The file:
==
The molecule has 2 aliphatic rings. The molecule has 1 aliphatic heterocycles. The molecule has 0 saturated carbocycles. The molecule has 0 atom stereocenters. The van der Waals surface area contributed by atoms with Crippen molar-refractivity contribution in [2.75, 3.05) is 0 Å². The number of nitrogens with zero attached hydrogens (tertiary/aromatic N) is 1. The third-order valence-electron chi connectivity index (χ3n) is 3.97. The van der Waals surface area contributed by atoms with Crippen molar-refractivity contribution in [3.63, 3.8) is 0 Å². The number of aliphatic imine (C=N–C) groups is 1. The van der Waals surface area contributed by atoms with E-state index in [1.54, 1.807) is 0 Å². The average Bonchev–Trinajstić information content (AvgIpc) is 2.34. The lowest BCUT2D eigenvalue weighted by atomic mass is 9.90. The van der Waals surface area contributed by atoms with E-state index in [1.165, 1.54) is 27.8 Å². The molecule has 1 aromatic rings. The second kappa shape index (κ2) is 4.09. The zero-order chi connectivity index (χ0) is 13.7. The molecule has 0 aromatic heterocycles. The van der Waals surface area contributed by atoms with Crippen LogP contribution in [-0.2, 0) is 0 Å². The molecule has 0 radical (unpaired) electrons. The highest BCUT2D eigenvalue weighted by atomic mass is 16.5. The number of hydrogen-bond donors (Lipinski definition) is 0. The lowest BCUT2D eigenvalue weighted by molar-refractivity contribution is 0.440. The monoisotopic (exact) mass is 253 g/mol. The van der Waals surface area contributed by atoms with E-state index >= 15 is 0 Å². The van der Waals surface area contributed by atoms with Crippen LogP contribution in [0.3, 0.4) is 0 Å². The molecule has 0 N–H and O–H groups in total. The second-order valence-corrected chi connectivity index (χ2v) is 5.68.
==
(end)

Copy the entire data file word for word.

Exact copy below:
The molecule has 2 aliphatic rings. The molecule has 1 aliphatic heterocycles. The molecule has 0 saturated carbocycles. The molecule has 0 atom stereocenters. The van der Waals surface area contributed by atoms with Crippen molar-refractivity contribution in [2.75, 3.05) is 0 Å². The number of nitrogens with zero attached hydrogens (tertiary/aromatic N) is 1. The third-order valence-electron chi connectivity index (χ3n) is 3.97. The van der Waals surface area contributed by atoms with Crippen molar-refractivity contribution in [3.63, 3.8) is 0 Å². The number of aliphatic imine (C=N–C) groups is 1. The van der Waals surface area contributed by atoms with E-state index in [1.54, 1.807) is 0 Å². The average Bonchev–Trinajstić information content (AvgIpc) is 2.34. The lowest BCUT2D eigenvalue weighted by atomic mass is 9.90. The van der Waals surface area contributed by atoms with E-state index in [1.165, 1.54) is 27.8 Å². The molecule has 1 aromatic rings. The second kappa shape index (κ2) is 4.09. The zero-order chi connectivity index (χ0) is 13.7. The molecule has 0 aromatic heterocycles. The van der Waals surface area contributed by atoms with Crippen LogP contribution in [-0.2, 0) is 0 Å². The molecule has 0 radical (unpaired) electrons. The highest BCUT2D eigenvalue weighted by atomic mass is 16.5. The number of hydrogen-bond donors (Lipinski definition) is 0. The lowest BCUT2D eigenvalue weighted by molar-refractivity contribution is 0.440. The monoisotopic (exact) mass is 253 g/mol. The van der Waals surface area contributed by atoms with E-state index >= 15 is 0 Å². The van der Waals surface area contributed by atoms with Crippen LogP contribution in [0.3, 0.4) is 0 Å². The molecule has 0 N–H and O–H groups in total. The second-order valence-corrected chi connectivity index (χ2v) is 5.68.